Schools should strive to avoid homework where possible, the president of Ireland has suggested.
In a statement likely to be picked up by kids for years to come, in classrooms far beyond the shores of the Emerald Isle, Michael D Higgins argued that school shouldn’t go beyond the last bell.
“Time at school… must be completed at school,” the president told students at a school in County Tipperary on an RTE broadcast this week.
Kids should be able to use their time at home “for other creative things,” Higgens continued.
The 81-year-old president reiterated his point, adding: “I think as much as possible [homework] should happen at school and I think it’s more relaxed than it used to be.”
Mr. Higgins was asked his views on homework by students at St. Kevin’s National School in Littleton on a broadcast celebrating the 20th anniversary of RTE’s children’s news show – viewers of which submitted their questions for the president.
Asked if he had a message for the children of Ireland, the president, who has been in office since 2011, said: “Stay curious about everything. Make sure you don’t miss out on the fun of getting information.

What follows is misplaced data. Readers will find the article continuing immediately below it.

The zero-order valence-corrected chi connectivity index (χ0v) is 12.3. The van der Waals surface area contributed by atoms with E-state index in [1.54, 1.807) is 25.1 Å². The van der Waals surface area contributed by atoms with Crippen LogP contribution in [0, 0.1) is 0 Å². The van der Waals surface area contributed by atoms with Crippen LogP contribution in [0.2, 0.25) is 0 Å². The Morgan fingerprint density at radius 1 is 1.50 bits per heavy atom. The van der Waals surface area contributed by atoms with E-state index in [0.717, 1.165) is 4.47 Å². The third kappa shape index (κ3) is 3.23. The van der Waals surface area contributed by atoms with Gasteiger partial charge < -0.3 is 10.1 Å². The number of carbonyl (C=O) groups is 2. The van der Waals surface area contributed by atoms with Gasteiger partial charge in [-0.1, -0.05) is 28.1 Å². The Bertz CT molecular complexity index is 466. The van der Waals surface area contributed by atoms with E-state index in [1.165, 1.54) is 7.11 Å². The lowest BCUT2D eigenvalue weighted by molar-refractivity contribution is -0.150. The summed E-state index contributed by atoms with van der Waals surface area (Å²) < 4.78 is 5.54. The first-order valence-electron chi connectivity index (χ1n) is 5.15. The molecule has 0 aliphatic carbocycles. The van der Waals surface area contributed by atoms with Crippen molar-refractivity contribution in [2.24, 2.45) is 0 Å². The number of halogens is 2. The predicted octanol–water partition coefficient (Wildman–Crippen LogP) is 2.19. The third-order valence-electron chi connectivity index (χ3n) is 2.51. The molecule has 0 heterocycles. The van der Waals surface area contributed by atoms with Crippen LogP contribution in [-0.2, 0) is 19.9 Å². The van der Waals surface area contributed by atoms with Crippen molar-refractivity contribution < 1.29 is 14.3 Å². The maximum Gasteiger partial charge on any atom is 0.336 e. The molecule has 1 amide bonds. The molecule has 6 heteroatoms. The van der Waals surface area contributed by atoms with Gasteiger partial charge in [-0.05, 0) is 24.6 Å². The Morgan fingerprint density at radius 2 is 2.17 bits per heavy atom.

“And I think friendship is an important thing, and no one is left without friendship.”
Mr Higgins suggested that children in Ireland place “great value” on friendship, complaining that this makes it even more tragic when there is “misuse of phones for bullying”.
Mr Higgins revealed that when he started school himself at the age of seven, his love of reading soon made him decide that he wanted to be a teacher – and he attended teacher training as an adult before spending 25 years in the House of Commons of Ireland. of Parliament Dail Eireann.
It is not the first time Mr Higgins has voiced his views on the education of children. Last year, on his 80th birthday, Mr Higgins proposed teaching yoga in schools across Ireland.
Research shows that Mr Higgins is far from alone in his views on homework, at least in the UK.
A 2018 survey of parents by UK education regulator Ofsted found that more than a third felt homework was not helpful for primary school children.
Homework is a “huge cause of stress” for many families — and for children with special educational needs or disabilities, it can be detrimental to their health, Ofsted was told.